Two boys stayed at a Form II student Simon’s boma. At his boma, there were solar lights and much livestock. In the morning, we woke up and ate bread and drank tea for breakfast. Then we walked to the forest with the livestock, which were herded by Simon’s little siblings. After around two hours of walking up the mountains, we came back for lunch—delicious rice and beans. After resting for an hour, it was back to the mountains. Some of the walking was intense, through burrs and thorns, trudging through intermittent rainfall. A few hours later, it was time for more rice and beans for dinner. After dinner, we had fun playing cards with Simon and his sister and then it was time to brush our teeth and then off to bed in complete darkness. The other two boys stayed with John for the weekend. They experienced much the same as the other two boys, although their arduous trek through the mountains and pouring rain made it all the more rewarding. They were sad to not have the opportunity to post on instagram as they felt the scenery was some of the best they have ever seen.
The girls, on the other hand, experienced days typical to Maasai women. Their day began early, beginning with sweeping and dusting all around the boma. Many of them then headed off to gather firewood or water with their host students. They were also given the challenge of carrying water buckets on their head, a task that they performed with varying degrees of success. Cooking was also on the menu— in a traditional Maasai kitchen, which is separated from the living quarters. They learned the recipes for pilao, rice and beans, and chai. At night, they interacted with the other children in the boma, a highlight of many of their stays. The children loved playing with the toys and bubbles they brought and by the end of the stay, many bonds were formed.
The purpose of the boma stays was to show us first hand the different lives of our peers in Orkeeswa. Although it was certainly a challenge, the boma stays were a highlight of the trip so far. The language barrier made communication quite difficult, but we were able to find many creative methods to get around it. During our reflection session, we went around and discussed the “highs and lows” of our homestays. The numerous “highs” listed were about strengthening and creating bonds while learning about the Maasai culture. The “lows” were minor in comparison and often comical. For example, one “low” included the numerous animals students encountered in and around their boma—one Orkeeswa student had to step on a mouse. All in all, the boma stays were a great way for us to learn about and partially assimilate into the Maasai culture!
By, Rohan and Michael
Throughout the past week, the Groton and St. Mark’s students have been participating in their service projects. Together with Orkeeswa, we have been working to level ground for a second football (soccer) field. Football is a widely popular sport here at Orkeeswa. The students compete in football games twice a week, even during the off-season. On Wednesday, after spending some time with a few students shoveling and others carrying buckets of dirt across the field, we lined up in a big loop and worked as an assembly line. The last hour or so of the work flew by, just like the dirt that sometimes spilled out of a misplaced bucket. Meanwhile, those who worked in the garden were tasked with digging a meter-deep trench to catch water during the wet season and direct it for irrigation. We have made great progress and are halfway done!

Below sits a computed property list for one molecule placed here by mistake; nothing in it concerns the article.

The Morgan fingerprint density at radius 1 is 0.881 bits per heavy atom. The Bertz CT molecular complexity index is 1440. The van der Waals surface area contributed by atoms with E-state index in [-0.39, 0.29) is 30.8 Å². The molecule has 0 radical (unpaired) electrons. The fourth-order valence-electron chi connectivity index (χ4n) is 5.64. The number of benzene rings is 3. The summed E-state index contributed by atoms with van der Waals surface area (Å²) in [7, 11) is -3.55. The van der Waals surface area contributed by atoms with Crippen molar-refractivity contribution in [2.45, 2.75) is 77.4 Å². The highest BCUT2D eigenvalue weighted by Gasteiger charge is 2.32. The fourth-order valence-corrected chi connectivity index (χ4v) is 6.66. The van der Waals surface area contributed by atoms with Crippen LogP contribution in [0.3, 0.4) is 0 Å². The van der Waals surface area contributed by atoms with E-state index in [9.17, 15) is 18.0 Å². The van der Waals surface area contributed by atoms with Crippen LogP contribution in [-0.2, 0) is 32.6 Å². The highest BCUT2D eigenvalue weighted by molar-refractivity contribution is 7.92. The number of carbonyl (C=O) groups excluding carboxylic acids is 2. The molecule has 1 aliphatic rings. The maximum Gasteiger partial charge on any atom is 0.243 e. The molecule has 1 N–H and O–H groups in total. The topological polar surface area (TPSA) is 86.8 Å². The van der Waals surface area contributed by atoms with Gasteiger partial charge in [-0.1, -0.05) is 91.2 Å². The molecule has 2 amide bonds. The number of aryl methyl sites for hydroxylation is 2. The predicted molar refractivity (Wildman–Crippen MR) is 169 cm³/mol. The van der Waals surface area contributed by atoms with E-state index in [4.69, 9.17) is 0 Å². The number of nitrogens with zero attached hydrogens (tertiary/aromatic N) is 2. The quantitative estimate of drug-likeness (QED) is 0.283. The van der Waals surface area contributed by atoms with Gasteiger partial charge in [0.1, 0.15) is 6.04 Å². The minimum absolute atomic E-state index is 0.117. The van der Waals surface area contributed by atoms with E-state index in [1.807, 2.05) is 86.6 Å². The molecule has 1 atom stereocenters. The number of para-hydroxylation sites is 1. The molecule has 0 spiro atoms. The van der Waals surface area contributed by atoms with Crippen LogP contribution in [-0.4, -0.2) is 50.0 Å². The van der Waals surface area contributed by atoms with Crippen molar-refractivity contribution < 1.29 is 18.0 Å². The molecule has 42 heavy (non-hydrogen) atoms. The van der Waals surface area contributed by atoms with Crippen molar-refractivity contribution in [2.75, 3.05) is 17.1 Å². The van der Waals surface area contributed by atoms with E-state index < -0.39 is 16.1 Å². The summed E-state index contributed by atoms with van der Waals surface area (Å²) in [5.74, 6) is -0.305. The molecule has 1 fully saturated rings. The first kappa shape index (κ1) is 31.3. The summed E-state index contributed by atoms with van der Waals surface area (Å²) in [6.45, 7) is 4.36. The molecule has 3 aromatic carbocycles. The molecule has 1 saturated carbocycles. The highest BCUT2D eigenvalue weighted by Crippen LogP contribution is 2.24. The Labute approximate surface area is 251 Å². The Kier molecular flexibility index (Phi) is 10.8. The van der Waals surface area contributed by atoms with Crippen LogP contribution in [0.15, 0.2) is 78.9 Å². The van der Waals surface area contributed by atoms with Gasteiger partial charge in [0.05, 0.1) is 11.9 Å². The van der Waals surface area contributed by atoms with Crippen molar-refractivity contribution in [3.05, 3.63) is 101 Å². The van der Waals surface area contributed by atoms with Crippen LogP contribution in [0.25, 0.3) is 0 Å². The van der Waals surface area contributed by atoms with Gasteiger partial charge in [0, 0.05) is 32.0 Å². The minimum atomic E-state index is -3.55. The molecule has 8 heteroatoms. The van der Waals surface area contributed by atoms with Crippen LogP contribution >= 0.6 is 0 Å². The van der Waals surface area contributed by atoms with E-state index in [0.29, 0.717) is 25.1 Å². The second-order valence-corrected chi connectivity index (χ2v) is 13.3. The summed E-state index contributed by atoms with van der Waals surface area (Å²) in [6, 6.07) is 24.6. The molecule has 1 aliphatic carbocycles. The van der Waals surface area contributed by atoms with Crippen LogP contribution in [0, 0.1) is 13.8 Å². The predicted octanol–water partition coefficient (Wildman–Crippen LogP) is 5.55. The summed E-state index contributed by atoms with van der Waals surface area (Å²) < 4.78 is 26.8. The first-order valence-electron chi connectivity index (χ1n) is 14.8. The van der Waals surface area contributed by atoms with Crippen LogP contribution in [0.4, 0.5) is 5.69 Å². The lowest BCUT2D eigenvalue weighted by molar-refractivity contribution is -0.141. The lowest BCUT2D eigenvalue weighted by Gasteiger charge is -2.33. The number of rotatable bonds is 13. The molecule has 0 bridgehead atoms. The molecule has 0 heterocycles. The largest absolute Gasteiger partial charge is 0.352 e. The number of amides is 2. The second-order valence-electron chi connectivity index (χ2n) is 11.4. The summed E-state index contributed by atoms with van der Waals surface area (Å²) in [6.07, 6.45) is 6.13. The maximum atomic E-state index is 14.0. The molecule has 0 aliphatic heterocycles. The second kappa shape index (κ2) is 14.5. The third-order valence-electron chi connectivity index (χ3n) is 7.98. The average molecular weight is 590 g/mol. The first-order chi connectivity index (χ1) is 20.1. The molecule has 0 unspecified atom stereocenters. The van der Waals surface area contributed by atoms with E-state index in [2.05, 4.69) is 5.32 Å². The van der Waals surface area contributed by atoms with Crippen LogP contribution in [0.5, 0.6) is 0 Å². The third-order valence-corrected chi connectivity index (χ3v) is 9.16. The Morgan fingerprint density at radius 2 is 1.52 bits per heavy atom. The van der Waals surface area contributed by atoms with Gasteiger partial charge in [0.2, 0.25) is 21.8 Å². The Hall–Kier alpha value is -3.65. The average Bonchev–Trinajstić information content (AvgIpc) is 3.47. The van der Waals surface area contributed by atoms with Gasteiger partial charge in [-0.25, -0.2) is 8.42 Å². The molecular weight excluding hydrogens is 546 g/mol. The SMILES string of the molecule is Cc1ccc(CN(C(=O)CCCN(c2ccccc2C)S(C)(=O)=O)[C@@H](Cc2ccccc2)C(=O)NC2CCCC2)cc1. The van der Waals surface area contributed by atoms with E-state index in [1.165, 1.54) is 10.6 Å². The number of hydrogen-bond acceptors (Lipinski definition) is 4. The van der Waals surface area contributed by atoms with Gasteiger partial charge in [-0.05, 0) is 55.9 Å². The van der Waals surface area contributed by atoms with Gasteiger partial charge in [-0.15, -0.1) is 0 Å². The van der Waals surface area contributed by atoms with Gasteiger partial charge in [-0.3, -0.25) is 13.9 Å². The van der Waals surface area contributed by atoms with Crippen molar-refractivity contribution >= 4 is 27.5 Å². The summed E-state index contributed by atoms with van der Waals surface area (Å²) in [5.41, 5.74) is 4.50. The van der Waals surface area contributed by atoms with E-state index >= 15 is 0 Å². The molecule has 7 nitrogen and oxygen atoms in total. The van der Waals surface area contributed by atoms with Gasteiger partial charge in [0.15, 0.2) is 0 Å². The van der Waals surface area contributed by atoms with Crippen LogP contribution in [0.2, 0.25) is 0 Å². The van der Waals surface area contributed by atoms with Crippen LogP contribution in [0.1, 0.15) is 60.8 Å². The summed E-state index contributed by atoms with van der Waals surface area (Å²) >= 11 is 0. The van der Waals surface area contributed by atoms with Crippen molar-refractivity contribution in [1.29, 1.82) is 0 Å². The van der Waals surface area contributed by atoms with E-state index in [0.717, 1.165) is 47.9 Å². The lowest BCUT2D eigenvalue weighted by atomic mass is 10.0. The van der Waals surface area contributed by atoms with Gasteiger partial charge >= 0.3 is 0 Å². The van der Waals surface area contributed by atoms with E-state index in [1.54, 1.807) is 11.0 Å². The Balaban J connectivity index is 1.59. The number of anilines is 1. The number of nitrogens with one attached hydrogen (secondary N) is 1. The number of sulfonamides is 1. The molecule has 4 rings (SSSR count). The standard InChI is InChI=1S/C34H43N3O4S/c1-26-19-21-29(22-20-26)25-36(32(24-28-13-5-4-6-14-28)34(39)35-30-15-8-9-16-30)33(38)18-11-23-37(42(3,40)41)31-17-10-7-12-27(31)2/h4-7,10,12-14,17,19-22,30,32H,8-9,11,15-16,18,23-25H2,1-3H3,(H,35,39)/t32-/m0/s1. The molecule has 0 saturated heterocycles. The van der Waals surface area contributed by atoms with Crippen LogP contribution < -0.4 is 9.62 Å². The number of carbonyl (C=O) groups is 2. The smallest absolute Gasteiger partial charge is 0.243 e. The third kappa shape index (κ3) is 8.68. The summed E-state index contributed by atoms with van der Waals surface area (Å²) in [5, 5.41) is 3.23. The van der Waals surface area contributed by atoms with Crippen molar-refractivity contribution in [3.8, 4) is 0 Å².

Yesterday, as a break from the everyday routine, we headed out with Orkeeswa second formers (eighth graders) on safari. The two-hour drive to the park gates was well worth it when we got our first glimpses of zebras out in the plains. Outside the parking lot, monkeys were jumping around with bananas gleaned from unsuspecting safari vehicles while the humans were using the restrooms. Dust flying up in our faces, we stood up on our seats in the safari truck to look out at the scenery. We saw female lions basking by a watering hole, waiting for thirsty prey to wander into their midst. A herd of zebras stood behind as the lions slept but disappeared when they awoke. A family of warthogs came by for a drink, and the lions stood at attention, but no one made a move. We happened upon a massive group of migrating zebras; some of the second formers started to count, but they gave up when we saw just how far the sea of black and white stretched. Families of elephants crossed the road right in front of the vehicles with their babies in tow, unafraid of us. During our picnic lunch, ruthless monkeys hovered in the trees above us, waiting to make their moves. A few were successful in abducting more bananas, even when people were right next to them. Unfortunately, we did not see any giraffes, but the countless other animals made up for our disappointment.
After a long drive back to Monduli, the group trekked over to the Thursday market, a spread of merchants selling goods from fresh tomatoes to beaded necklaces to full-length dresses. It was an exciting end to an exhausting day, during which we got a taste of what it is like to be a tourist!
By Macy and Isabelle
Today was the annual scavenger hunt through the town of Monduli. Great fun for all.
At the athletic center…waiting for a larger Bucky bus….